A sort of side mix within my Old West are Mountain Man figures and opponents.  Yup, I'm a bit crazed for the Old West.

Oh, and if you are a close student of the period you will learn - if you don't know already - that it was quite unusual for a criminal to get away with their dastardly deeds.  The lawmen were persistent, patient, and persevering and would track their quarry for months or years across many states and territories and, literally, thousands of miles without fear.  So, yeah, John Wayne characters can be pretty realistic.
« Last Edit: August 23, 2019, 01:56:24 PM by FifteensAway »

Offline frank xerox

  • librarian
  • Posts: 119
Re: Aces and Eights and other Old West Stuff
« Reply #9 on: August 23, 2019, 10:19:22 AM »
 :o I though I was bad!


You know, alcoholics have a defence/denial mechanism that goes " I cant be an alcoholic, that other guy is much worse than me" - you are now officially my Old West, That Other Guy. Thanks!


On John Wayne though, quite a few of his characters have shady pasts - The Ringo Kid, Rooster Cogburn, Ethan Edwards they were just never caught on camera, except for the War Wagon escapade and nicking Futtermans gold pieces in the Searchers.
Come to think about it, it would a fun scenario to have different John Waynes go up against each other-Rooster Cogburn whooping it up in John T Chance's town, Chisholm and McLintock quarrelling over grazing rights...

Offline FifteensAway

  • scatterbrained genius
  • Posts: 2406
Re: Aces and Eights and other Old West Stuff
« Reply #10 on: August 23, 2019, 02:08:34 PM »
Frank the copy guy  lol a substantial percentage of lawmen spent part of their career on the wrong side of the law so that is not surprising about some of Wayne's characters.  Some writers actually know their period pretty well, sometimes even in Hollywood! 

And to help with that "other guy" syndrome you're struggling with, I have a dozen wagons for my wagon trains, half pulled by horses, half by oxen.  And four, yes, four, stagecoaches.  I will be modifying some wagons into mud wagons since they were much more common out west than the very expensive and heavy Concord coaches most of us associate with a stagecoach courtesy of western movies.  I'm also converting some wagons into hearses - at least two, for the scenario where two opposing factions are headed for Boot Hill on the same day and a ruckus is going to erupt.  And one for a tumbleweed wagon - had to source enough proper sitting figures to do that one.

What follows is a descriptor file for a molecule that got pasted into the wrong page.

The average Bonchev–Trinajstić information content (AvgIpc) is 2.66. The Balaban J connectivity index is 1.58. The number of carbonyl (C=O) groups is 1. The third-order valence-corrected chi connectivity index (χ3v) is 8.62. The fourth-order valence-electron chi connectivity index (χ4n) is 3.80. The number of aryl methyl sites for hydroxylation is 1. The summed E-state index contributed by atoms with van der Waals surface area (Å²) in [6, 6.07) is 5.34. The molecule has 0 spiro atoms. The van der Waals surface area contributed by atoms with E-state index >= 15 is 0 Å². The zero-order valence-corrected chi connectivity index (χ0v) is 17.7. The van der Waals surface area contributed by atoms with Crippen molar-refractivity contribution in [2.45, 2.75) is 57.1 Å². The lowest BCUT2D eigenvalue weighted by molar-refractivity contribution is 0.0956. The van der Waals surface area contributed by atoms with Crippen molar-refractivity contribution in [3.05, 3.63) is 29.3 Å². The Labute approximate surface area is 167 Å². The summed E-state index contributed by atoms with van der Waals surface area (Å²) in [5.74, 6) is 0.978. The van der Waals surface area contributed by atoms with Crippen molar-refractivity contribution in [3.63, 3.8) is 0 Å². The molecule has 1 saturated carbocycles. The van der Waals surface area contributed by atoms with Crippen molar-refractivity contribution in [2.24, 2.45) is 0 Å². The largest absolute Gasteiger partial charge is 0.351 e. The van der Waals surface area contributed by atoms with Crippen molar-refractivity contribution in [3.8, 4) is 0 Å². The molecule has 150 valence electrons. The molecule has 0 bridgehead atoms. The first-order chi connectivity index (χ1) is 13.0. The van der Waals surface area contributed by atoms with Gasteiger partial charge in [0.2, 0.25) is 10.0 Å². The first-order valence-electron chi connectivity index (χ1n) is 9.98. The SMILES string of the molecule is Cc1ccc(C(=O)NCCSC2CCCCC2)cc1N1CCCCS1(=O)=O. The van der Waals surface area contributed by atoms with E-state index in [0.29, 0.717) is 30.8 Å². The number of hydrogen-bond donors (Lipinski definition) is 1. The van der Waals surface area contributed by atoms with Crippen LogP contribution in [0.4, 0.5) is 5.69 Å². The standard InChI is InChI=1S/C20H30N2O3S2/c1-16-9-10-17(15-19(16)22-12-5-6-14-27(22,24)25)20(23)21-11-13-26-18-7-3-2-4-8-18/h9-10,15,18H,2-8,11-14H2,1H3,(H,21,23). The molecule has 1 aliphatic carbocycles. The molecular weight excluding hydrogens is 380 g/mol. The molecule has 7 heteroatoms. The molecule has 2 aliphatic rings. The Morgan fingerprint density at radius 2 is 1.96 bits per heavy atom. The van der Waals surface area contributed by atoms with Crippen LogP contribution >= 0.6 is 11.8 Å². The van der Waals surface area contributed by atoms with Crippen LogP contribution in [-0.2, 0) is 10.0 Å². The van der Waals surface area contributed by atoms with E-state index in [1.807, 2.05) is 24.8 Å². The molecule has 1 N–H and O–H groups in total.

By the way, tumbleweeds are NOT native to North America!

I have a character I refer to as The Dude who is my Wayne-alike figure.  Don't know of a 15 mm or 18 mm not John Wayne figure.  If I did, he'd be in my collection - though maybe one of the Bluemoon figures fills that bill.  I'll have to check.

Oh, quad-d66, I have Peter Pig and Blue Moon - and Minifigs, Irregular, Hovels, and pretty much everyone else who makes Old West figures in the mix (there is one company who shall remain nameless whose figures I decided were just too crude).  Even have some buffalo from the old Atlantic plastic figures set.
« Last Edit: August 23, 2019, 02:57:30 PM by FifteensAway »

Offline frank xerox

  • librarian
  • Posts: 119
Re: Aces and Eights and other Old West Stuff
« Reply #11 on: August 23, 2019, 02:22:50 PM »
Surely a 15 - 18mm figure of the Duke, should be at least 20mm?  :D

Offline fred

  • Supporting Adventurer
  • scatterbrained genius
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    • Miniature Gaming
Re: Aces and Eights and other Old West Stuff
« Reply #12 on: August 23, 2019, 07:16:22 PM »
rules wise, I’d have a look at Dracula’s America - while it has fantastical elements, these are very much an extra layer to a Wild West game. The core mechanics of the game, with card driven initiative (from a small hand), 1 or 2 activations per model, give lots of tactical choices around when to move figures. The basic dice mechanisms revolve around a standard target number, with more sided dice for better characters (d6, d8 or d10).

It cracks along as a game, works well with multiple players.

It has a campaign system. While death is relatively rare, injury is very much present.

And the fantastical stuff is very much an add-on that can be ignored.

Offline Verderer

  • mad scientist
  • Posts: 887
Re: Aces and Eights and other Old West Stuff
« Reply #13 on: August 24, 2019, 10:43:32 AM »
Good ole Boothill is still great if you are looking for a manageable RPG...

Things I didn't like about A&8 1st edition:

Alternate History. I have absolutely no use for this, real history is fascinating and bizarre enough.. so that part of the book is wasted on me.